A sexy and charismatic pterodactyl comes to high school and completely disrupts the political ambitions – and well-ordered love life – of Student Body Chair Shiels Krane. Pyke is destabilizing, a Muse, a bad-boy boyfriend you can’t stop thinking about. He’s our unconscious, the beast in us, a metaphor of course but rather real, too. He infects our dreams, sets blood to percolate, his crest flames red when he’s interested. He smells fishy. It’s impossible not to watch him when he achieves flight, or when he explodes open his wings and is copied by followers carrying black umbrellas.
“Eighteen? He didn’t look a day less than sixty-five million.”
“… a deliciously weird and original contemplation of personal metamorphosis, the intoxicating effects of lust, and the clarity that comes with experience.” – Publishers Weekly starred review
Part romance, part paranormal romp, part classic contemporary, this hybrid novel’s strengths lie in its strong relatable characters and unique concept. Already an author with a wide range—from middle grade to YA to literary adult fare—Cumyn shows off his wingspan with this engaging, offbeat novel. — Jennifer Barnes, Booklist
“This novel is not a gag – it’s both satirically brilliant and genuinely captivating. Millions of readers were willing to accept – in all seriousness – a sparkling vampire as a romantic lead. So why not a dinosaur? But Cumyn is never explicitly mocking and, therefore, keeps us fully immersed with the weird, darkly sexy taboo premise right up until the profoundly satisfying and nutty ending. This is a terribly strange experiment gone terribly right.” Shannon Ozirni, The Globe and Mail
Paul Coomey, Head Designer at Simon & Schuster UK, takes us through ten steps to fashioning the UK cover for Hot Pterodactyl Boyfriend.
Alan Cumyn on the writing of Hot Pterodactyl Boyfriend.
It started as a speck in the east, a hint of black that might easily have been a crow. The sky was full of crows in late September, crows by the thousands with their squawking, nervy calls, the way they would mass on a stand of leaf-losing trees, a fractured black cloud of them. It might’ve been a lone crow, and maybe that was why Shiels turned her head and looked up.
She was stepping out of Mr. Postlethwaite’s portable classroom, his forgettable English class, already checking her text messages. Autumn Whirl was less than ten days away, and the band was not yet chosen. Rebecca Sterzl was never going to get a handle on that committee. Shiels would have to step in herself, but how to do it deftly, without setting off a bomb? She needed Rebecca to function still for lesser duties. And then . . . a speck. Maybe a crow? No reason to even look. But she did.
Was it before, or just after, that a worm in her gut bit her? It was such an odd feeling, an organ pain, almost—from something inside, sleeping somewhere, her plumbing perhaps, about which she had been completely unaware. It had never bitten her before. There was no reason to pay attention.
The speck got larger. Even from a great distance it seemed possible to tell that the wings were not usual. They arched and seemed, somehow, blacker than crows’ wings, and became larger even though the speck was not heading directly her way but moving in a zigzag. Then the wings weren’t actually black but a sort of metallic purple. Royal, maybe, or what a truly harsh band might wear at a three a.m. blast with spook lights and a lot of stage smoke.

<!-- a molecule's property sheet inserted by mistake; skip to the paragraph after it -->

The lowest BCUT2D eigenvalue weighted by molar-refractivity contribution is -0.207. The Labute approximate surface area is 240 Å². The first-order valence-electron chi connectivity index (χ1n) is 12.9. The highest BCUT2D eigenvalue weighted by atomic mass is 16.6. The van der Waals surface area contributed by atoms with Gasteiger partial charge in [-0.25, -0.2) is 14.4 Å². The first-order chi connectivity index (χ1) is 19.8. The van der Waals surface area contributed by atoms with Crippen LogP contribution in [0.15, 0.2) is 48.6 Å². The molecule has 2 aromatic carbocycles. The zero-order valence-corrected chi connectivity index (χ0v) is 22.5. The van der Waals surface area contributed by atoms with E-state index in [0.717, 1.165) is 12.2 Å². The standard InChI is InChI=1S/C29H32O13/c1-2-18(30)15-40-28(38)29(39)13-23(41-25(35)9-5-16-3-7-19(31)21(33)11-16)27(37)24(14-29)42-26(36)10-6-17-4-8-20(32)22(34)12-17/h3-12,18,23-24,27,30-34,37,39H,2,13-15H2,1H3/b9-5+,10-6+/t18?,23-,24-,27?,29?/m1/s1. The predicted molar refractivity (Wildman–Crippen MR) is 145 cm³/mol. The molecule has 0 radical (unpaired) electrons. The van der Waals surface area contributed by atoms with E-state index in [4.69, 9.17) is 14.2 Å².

That’s one face-rake of a bird, she thought—“face-rake” being the term that Sheldon had invented, having stepped on a rake a few weeks before.
Zig, zag. North-south, north-south. How to explain this weirdness to Sheldon? For three years they had shared news of everything fractured. Like the parakeet impersonating a baby on the bus, the video of which he had texted her, with commentary. And Principal Manniberg’s hair loss pills, which he had left out on his desk for Shiels to see, as plain as day, and which she had told Sheldon about later when they’d been hacking into the student newspaper blog because they’d lost the admin password and they were the only ones who knew it.
Or used to know it.
They shared everything.
Now Sheldon wasn’t here, he was tutoring math lab in the south basement, so she had to be aware of every oddity for him, especially how the whole crowd of students simply seemed to know at the same time to cock their heads and gaze out over the sports field, the track. But the football players didn’t look. They were all smashing into the tackle dummies and whatever else football players smashed into. The cross-country runners were on the track. They didn’t look either, but kept running in little clumps of legginess. Shiels was only vaguely aware of them in the first few moments.
More than twenty kids were standing with their books and backpacks, and their skimpy blouses and short skirts, with bare legs or thin pants—everyone shivering. Probably five were standing exactly like Shiels, with phones out, supposedly checking the world. But the world was forgotten.
One freaking huge royal purple non-crow was cutting a path through the gray sky to their little patch of green.
“Holy crackers,” someone said.
Hot Pterodactyl Boyfriend by Alan Cumyn
Crows play an unusual background role in the novel, as Pyke’s chorus, following him around, blackening the sky in odd times, spying on Shiels, even cleaning the occasional gymnasium. Alta Vista, the Ottawa neighbourhood where Alan Cumyn lives, is famous for its crows: